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The Myth of Parity of Esteem: Earnings and Qualifications

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  • Peter Robinson
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    Abstract

    There is no parity of esteem between academic and vocational qualifications in the labour market. Data from the Labour Force Survey show that on average men and women working full-time with academic qualifications at one level in the national qualifications framework earn about the same as men and women with vocational qualifications set notionally one level higher. So those with A levels have earnings similar to those with higher or level 4 vocational qualifications, those with 5 or more O levels or higher grade GCSEs have earnings similar to those with level 3 vocational qualifications, and those with 1-4 O levels or higher grade GCSEs have earnings similar to those with level 2 vocational qualifications. These higher earnings occur firstly because academic qualifications at a given level are more successful in buying access to more highly paid occupations. Secondly, within the most highly paid managerial, professional and technical occupations, academic qualifications are associated with higher earnings. These findings raise significant issues for public policy, calling into question the way in which the UK's National Targets for Education and Training have been formulated and much work on international comparisons of educational attainment.

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    Bibliographic Info

    Paper provided by Centre for Economic Performance, LSE in its series CEP Discussion Papers with number dp0354.

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    Date of creation: Jul 1997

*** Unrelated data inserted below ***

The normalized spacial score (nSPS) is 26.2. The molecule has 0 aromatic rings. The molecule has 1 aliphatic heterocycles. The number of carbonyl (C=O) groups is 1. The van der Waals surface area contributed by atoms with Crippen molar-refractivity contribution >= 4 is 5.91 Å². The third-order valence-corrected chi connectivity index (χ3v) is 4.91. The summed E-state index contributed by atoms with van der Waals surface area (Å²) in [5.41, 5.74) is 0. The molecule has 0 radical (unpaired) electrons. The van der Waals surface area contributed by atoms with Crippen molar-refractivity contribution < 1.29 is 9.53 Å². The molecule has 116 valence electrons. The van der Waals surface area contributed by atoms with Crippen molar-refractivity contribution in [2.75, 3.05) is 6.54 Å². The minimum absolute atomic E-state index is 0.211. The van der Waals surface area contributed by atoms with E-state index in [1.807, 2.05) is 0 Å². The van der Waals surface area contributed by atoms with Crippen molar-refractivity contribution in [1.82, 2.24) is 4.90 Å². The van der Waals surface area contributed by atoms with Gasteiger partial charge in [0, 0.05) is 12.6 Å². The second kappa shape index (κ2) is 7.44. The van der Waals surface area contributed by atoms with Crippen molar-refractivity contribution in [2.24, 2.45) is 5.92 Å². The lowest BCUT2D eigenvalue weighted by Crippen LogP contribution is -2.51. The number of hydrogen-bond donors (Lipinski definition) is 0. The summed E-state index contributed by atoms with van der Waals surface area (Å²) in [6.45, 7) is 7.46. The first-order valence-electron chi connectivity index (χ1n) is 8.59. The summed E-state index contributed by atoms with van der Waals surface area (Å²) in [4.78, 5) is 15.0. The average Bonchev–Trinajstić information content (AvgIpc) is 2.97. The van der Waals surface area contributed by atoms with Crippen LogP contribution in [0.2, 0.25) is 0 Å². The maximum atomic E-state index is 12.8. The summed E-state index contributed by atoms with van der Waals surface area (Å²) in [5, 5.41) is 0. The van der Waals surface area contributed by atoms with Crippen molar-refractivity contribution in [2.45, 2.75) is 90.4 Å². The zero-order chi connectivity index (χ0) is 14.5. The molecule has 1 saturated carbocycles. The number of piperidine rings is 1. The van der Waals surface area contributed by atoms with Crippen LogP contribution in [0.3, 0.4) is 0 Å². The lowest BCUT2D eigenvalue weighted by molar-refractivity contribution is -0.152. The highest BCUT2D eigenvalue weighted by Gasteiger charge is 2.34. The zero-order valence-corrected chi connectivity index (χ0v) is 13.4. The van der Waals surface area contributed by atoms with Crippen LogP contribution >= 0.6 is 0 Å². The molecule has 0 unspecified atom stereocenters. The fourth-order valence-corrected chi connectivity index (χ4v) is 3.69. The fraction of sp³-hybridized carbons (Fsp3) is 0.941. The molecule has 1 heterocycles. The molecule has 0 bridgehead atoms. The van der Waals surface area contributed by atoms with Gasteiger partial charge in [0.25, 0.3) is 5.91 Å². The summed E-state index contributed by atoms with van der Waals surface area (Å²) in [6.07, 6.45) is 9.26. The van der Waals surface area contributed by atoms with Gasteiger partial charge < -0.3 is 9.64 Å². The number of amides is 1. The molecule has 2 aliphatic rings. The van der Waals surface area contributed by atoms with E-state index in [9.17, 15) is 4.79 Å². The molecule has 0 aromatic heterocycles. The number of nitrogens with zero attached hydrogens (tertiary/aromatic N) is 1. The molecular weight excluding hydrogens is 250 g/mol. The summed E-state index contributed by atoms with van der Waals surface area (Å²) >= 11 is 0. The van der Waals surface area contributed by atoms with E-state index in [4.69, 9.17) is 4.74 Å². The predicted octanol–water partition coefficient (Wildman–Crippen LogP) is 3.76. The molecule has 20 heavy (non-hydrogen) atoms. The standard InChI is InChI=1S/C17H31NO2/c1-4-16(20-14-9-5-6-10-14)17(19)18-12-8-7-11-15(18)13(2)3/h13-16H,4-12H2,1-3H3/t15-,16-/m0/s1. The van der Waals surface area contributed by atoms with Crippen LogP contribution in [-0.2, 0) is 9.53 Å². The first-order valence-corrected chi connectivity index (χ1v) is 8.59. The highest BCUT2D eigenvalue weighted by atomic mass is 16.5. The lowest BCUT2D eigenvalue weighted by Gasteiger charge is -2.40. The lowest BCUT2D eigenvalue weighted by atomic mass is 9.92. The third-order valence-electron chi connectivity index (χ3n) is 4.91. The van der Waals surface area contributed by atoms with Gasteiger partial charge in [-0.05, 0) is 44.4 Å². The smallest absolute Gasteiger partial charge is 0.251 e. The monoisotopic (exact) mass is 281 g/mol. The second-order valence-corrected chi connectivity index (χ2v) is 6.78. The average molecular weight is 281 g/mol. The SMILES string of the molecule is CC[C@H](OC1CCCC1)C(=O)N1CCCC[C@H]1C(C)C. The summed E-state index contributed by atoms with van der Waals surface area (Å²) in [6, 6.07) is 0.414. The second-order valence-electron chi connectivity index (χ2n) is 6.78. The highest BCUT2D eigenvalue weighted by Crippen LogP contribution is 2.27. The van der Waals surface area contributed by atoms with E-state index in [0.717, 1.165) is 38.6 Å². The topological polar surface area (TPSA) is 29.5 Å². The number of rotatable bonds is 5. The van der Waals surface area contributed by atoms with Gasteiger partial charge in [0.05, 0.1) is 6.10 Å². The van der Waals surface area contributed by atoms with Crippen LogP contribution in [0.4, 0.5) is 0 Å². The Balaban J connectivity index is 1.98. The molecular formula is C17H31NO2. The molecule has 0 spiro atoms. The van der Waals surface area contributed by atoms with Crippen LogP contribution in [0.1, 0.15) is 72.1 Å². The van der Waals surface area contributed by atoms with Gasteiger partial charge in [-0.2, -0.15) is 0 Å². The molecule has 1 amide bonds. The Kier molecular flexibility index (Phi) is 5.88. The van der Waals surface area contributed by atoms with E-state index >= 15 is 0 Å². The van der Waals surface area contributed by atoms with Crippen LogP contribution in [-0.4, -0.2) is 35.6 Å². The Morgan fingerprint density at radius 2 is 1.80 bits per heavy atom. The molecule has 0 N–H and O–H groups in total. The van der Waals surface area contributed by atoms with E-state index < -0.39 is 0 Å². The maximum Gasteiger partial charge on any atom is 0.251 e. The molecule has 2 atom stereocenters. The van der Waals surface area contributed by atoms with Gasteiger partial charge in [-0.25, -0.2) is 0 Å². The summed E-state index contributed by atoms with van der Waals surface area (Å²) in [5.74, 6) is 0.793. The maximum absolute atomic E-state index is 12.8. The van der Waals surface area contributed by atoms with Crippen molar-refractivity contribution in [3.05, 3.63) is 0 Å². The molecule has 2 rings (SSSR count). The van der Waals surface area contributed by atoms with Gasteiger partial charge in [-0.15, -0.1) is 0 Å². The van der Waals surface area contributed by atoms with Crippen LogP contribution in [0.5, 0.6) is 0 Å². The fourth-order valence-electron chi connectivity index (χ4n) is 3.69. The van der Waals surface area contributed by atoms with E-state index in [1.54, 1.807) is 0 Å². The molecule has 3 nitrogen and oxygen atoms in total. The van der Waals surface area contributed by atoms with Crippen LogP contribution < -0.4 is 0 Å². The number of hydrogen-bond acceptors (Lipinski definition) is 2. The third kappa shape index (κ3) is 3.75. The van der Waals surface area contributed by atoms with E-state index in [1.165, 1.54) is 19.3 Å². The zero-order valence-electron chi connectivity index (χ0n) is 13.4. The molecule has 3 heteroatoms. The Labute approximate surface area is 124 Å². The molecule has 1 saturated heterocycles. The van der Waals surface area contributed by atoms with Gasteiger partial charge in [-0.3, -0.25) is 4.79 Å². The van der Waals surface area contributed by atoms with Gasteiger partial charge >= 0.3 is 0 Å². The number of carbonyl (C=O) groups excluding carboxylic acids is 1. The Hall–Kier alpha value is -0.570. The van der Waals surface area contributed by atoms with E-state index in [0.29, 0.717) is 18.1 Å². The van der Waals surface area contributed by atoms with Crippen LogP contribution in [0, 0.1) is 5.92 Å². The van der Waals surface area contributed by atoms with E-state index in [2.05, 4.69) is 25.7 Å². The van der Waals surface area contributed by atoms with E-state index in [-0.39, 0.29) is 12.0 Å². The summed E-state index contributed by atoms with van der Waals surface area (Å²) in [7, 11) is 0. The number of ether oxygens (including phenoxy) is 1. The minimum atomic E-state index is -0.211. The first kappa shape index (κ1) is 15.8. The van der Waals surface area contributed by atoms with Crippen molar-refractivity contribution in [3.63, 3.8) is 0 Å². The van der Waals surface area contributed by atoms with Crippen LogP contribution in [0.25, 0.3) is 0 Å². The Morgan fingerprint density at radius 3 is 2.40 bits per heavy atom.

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    Handle: RePEc:cep:cepdps:dp0354

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    Web page: http://cep.lse.ac.uk/_new/publications/series.asp?prog=CEP

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    Cited by:
    1. Gavan Conlon, 2002. "The Determinants of Undertaking Academic and Vocational Qualifications in the UK," CEE Discussion Papers 0020, Centre for the Economics of Education, LSE.
    2. Dearden, Lorraine, et al, 2002. "The Returns to Academic and Vocational Qualifications in Britain," Bulletin of Economic Research, Wiley Blackwell, vol. 54(3), pages 249-74, July.
    3. Gavan Conlon, 2001. "The incidence and outcomes associated with the late attainment of qualifications in the United Kingdom," CEE Discussion Papers 0013, Centre for the Economics of Education, LSE.
    4. Pablo Burriel-Llombart & Jonathan Thomas, 2001. "Skill imbalances in the UK labour market: 1979-99," Bank of England working papers 145, Bank of England.
    5. Phil Evans, 1998. "Why has the female unemployment rate fallen so much in Britain?," Bank of England working papers 87, Bank of England.
    6. Peter Davies & Nick Adnett, . "QUASI-MARKET REFORMS AND VOCATIONAL SCHOOLING IN ENGLAND AND WALES: an economic analysis," Working Papers 98-11, Staffordshire University, Business School.
    7. Erich Battistin & Barbara Sianesi, 2006. "Misreported schooling and returns to education: evidence from the UK," CeMMAP working papers CWP07/06, Centre for Microdata Methods and Practice, Institute for Fiscal Studies.

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